The fundraising department at the Indianapolis Museum of Art soon will have a new leader who held a similar job at the National Museum of Science and Industry in London.
The IMA announced Tuesday that Cynthia Rallis is the new chief development officer. She starts work Jan. 1.
As IBJ reported in June, the IMA's search for a new fundraising chief is the first step toward a major campaign, which has yet to be announced.
“Cynthia brings to the IMA significant expertise in developing fundraising programs and in managing several large development operations within the museum field,” CEO Maxwell Anderson said in a prepared statement. “We are pleased to welcome Cynthia to the IMA and are confident that her experience will lead the museum in strengthening its fundraising model.”
Rallis, who worked in banking before turning her career to museums, was director of development for the National Museum of Science and Industry in London from 2005 to 2009. She more than doubled the museum's private philanthropic support, according to an IMA news release.
Before the job in London, Rallis was director of development for the Cleveland Museum of Art. She has also served as deputy director at the UCLA Hammer Museum and manager of administration for the Getty Education Institute for the Arts in Los Angeles.
“I am pleased to be joining the Indianapolis Museum of Art at such an exciting moment in its long and distinguished history,” Rallis said in a prepared statement. “I especially look forward to getting to know the Indianapolis community that does so much to promote and support not only the museum, but the diverse range of cultural activities.”
Rallis received her master’s degree in art history in July from the Univesity of London's Courtauld Institute of Art. She also has a master's of business administration with a concentration in marketing and finance from the Anderson Graduate School of Management at UCLA and a bachelor's in theater from Smith College in Northampton, Mass.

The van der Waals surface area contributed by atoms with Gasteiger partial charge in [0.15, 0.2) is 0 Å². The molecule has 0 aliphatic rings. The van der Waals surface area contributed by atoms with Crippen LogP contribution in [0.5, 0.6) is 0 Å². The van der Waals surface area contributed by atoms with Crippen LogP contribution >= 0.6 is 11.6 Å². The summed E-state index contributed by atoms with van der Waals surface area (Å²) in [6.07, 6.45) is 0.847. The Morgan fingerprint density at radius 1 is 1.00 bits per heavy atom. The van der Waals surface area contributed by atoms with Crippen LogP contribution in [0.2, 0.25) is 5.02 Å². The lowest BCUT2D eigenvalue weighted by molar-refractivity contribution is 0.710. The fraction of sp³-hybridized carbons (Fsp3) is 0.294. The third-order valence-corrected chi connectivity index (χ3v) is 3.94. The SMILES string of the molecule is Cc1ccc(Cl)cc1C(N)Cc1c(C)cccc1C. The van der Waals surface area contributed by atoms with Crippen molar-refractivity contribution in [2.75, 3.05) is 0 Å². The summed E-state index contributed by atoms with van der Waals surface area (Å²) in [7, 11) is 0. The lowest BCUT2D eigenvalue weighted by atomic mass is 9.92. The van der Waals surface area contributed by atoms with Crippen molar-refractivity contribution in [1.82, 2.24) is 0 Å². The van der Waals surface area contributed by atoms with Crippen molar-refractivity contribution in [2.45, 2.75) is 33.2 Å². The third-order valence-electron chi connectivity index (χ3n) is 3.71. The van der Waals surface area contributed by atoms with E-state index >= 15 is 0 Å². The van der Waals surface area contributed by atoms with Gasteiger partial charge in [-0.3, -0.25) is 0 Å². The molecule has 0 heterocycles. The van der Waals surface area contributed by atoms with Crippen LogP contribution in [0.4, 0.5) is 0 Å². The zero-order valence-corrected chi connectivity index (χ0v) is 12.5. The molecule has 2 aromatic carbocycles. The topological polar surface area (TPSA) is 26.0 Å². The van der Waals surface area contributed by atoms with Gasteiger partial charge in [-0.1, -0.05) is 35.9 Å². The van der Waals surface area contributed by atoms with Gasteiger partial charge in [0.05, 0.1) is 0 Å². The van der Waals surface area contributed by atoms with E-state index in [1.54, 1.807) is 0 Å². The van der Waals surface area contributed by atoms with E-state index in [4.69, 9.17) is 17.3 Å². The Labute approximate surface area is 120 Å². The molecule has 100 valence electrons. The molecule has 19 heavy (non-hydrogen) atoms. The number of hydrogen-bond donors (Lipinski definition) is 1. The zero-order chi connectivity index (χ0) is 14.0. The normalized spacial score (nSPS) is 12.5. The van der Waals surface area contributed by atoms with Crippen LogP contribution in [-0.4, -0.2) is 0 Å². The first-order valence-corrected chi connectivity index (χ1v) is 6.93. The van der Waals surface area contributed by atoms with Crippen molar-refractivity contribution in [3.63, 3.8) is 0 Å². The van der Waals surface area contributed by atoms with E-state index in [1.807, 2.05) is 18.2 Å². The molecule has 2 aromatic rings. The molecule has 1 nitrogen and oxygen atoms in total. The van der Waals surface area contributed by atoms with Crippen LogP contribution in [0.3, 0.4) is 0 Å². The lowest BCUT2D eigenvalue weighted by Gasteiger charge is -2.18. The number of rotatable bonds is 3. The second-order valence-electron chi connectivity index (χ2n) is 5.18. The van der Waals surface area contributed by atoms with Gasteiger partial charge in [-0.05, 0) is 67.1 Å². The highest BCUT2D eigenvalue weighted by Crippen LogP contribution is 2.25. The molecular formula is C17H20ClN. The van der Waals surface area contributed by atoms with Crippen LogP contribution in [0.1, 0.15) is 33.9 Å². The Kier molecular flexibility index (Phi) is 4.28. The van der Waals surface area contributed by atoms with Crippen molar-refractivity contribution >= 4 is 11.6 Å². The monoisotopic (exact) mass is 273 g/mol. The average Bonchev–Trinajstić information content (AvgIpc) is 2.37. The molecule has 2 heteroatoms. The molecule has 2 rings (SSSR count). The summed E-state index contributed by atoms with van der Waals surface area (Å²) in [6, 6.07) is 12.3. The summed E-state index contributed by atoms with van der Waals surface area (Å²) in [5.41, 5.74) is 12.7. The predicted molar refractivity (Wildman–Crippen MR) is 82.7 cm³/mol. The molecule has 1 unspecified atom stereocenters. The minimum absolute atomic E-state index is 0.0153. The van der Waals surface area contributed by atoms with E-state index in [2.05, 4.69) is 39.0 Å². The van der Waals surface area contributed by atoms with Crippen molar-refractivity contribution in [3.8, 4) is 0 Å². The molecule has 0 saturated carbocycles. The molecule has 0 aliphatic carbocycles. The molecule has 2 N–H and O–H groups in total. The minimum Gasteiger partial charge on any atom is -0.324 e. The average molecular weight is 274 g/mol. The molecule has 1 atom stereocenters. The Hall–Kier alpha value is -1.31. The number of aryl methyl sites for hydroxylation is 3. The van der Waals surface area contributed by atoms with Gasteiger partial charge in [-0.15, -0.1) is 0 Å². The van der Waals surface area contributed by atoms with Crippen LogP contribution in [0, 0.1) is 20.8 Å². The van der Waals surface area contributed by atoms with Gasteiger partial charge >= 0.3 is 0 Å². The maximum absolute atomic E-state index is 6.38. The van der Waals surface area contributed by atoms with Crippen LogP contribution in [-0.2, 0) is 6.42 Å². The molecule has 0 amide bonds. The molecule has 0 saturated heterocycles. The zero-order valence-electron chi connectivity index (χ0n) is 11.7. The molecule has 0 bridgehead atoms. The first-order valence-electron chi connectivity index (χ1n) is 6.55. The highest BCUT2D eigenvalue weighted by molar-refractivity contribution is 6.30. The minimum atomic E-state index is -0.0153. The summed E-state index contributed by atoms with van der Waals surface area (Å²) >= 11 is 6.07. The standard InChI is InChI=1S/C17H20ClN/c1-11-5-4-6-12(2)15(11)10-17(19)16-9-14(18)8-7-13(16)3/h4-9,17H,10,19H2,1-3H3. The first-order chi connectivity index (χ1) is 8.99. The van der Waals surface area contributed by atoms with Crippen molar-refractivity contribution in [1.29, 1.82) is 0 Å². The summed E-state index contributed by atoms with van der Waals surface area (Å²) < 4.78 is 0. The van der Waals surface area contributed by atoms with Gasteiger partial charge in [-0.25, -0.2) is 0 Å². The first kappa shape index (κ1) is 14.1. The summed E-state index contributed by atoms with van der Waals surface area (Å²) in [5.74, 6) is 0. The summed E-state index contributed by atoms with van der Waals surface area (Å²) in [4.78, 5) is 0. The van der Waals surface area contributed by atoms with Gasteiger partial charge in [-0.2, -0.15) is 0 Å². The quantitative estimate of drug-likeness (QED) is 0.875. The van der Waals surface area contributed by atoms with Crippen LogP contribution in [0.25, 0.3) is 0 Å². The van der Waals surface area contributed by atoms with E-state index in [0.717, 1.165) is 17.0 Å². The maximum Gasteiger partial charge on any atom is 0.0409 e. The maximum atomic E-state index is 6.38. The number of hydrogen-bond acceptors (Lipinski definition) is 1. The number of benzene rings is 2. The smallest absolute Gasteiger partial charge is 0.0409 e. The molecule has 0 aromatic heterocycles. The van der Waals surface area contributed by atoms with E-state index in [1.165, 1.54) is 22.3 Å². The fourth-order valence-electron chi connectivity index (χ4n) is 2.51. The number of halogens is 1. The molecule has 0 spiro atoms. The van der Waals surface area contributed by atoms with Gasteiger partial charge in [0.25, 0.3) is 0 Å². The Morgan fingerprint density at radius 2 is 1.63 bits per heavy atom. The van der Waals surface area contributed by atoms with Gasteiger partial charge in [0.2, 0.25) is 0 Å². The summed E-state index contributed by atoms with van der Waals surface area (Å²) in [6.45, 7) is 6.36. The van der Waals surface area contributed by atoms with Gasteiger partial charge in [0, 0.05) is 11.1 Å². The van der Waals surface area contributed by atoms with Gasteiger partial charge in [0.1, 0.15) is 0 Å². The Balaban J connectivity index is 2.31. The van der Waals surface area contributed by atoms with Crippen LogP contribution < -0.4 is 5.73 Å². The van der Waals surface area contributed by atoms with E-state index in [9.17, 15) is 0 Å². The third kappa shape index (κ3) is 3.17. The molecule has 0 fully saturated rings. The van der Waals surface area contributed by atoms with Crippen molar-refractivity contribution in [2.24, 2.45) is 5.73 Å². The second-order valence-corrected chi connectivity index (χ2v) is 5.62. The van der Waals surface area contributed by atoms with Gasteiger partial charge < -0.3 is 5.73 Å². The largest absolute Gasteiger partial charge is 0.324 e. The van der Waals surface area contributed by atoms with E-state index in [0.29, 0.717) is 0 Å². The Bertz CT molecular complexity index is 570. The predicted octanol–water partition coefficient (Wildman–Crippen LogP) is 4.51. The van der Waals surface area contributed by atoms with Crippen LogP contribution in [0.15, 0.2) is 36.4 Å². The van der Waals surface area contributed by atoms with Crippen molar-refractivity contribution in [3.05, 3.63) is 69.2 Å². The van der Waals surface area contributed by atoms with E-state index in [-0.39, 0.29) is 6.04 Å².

The IMA gets most of its operating revenue from an enviable $316.7 million endowment, but heavy losses in late 2008 and 2009 prompted $7 million in budget cuts through the end of fiscal year June 30.
Anderson said in June that he realizes the museum needs to be less reliant on the endowment. “The fundraising functions haven’t been as assertive and front-and-center as with other institutions,” he said at the time. “We need to be more resolute and hard-working in finding support for the museum.”
In the midst of the belt-tightening, the museum has lost two development directors and a top-donating board member. The last development director, Kathy Nagler, took on a lesser job in March, then left the museum last summer. Nagler succeeded Fred Duncan, who left in August 2009 to become executive director of the cancer agency Little Red Door.
In addition to the staff departures, the board of governors lost its leading fundraiser, Wayne Zink, when he resigned in November 2009. The museum’s 375-seat reception hall, the Deer-Zink Pavilion, is named for Zink and his partner, Randolph Deer.